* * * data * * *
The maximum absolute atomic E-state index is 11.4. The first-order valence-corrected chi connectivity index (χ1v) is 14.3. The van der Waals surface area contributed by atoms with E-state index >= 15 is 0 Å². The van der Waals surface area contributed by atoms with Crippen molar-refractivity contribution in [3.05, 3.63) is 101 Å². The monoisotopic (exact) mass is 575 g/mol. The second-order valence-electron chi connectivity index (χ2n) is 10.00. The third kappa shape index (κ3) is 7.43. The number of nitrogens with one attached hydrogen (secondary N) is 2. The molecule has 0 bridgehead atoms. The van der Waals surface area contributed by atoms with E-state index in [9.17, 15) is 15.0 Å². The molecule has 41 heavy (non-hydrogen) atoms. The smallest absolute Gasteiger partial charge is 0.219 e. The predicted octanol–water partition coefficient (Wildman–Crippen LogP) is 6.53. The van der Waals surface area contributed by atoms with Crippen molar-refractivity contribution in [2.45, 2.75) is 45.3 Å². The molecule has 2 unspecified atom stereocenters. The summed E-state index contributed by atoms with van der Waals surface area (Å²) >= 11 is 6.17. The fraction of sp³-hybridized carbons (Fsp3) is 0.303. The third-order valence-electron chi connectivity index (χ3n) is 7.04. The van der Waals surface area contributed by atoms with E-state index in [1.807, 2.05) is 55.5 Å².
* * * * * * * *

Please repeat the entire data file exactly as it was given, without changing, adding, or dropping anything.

The maximum absolute atomic E-state index is 11.4. The first-order valence-corrected chi connectivity index (χ1v) is 14.3. The van der Waals surface area contributed by atoms with E-state index >= 15 is 0 Å². The van der Waals surface area contributed by atoms with Crippen molar-refractivity contribution in [3.05, 3.63) is 101 Å². The monoisotopic (exact) mass is 575 g/mol. The second-order valence-electron chi connectivity index (χ2n) is 10.00. The third kappa shape index (κ3) is 7.43. The number of nitrogens with one attached hydrogen (secondary N) is 2. The molecule has 0 bridgehead atoms. The van der Waals surface area contributed by atoms with E-state index in [9.17, 15) is 15.0 Å². The molecule has 41 heavy (non-hydrogen) atoms. The smallest absolute Gasteiger partial charge is 0.219 e. The predicted octanol–water partition coefficient (Wildman–Crippen LogP) is 6.53. The van der Waals surface area contributed by atoms with Crippen molar-refractivity contribution in [2.45, 2.75) is 45.3 Å². The molecule has 2 unspecified atom stereocenters. The summed E-state index contributed by atoms with van der Waals surface area (Å²) >= 11 is 6.17. The fraction of sp³-hybridized carbons (Fsp3) is 0.303. The third-order valence-electron chi connectivity index (χ3n) is 7.04. The van der Waals surface area contributed by atoms with E-state index in [1.807, 2.05) is 55.5 Å².